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RE: McNokaird = Sinclair ? how?


You certainly have a Gaelic sounding name. On the hopes that you either know
Gaelic or have some access to someone who is an authority, can you answer
the following for all of us.

How does Mac na Ceardadh translate literally. The Mac I can guess at but I
am seeing a new "na" and this is what, and in a similar vein what is
Ceardadh? That these became interchanged names with Sinclair we now have
some proof of, added to by your contribution, now how is the Gaelic used?

>From Kilmodan/Glendareul

-----Original Message-----
From: owner-sinclair@quarterman.org [mailto:owner-sinclair@quarterman.org]On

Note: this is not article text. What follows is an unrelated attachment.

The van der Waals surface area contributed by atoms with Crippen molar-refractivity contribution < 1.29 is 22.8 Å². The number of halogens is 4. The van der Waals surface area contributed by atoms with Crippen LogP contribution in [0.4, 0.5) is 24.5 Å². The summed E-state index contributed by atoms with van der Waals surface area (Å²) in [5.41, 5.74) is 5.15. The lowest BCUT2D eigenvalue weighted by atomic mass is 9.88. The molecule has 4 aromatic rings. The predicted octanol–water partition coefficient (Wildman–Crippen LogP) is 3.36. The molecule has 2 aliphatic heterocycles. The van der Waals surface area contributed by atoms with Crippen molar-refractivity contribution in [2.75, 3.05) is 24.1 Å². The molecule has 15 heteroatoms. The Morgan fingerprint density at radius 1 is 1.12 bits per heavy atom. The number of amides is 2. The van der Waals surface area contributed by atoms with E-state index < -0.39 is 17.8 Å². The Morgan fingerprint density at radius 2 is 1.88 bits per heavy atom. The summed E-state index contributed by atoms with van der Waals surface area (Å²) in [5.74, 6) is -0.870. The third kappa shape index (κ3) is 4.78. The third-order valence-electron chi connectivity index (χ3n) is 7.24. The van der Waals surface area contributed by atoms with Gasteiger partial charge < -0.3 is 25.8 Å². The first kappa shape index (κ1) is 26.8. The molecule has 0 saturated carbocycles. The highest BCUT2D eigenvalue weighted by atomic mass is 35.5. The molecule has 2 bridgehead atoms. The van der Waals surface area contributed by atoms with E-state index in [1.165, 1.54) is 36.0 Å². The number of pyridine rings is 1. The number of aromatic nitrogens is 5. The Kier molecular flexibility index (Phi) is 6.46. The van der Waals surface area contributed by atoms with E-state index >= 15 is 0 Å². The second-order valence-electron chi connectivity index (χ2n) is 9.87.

Behalf Of dragonsong@sbcglobal.net
Sent: November 25, 2002 9:24 PM
To: sinclair@quarterman.org
Subject: Re: McNokaird = Sinclair ?

As I've always been taught, the Gaelic of Sinclair is Mac na Ceardadh.
 When I was a lad on the town of Wick, we'd use the Gaelic at the school
just to mess about the teachers. Mac na Ceardadh is what we used then as
I got it from my Grand Father and I still use that name betimes today,

[ Excess quotations omitted. ]

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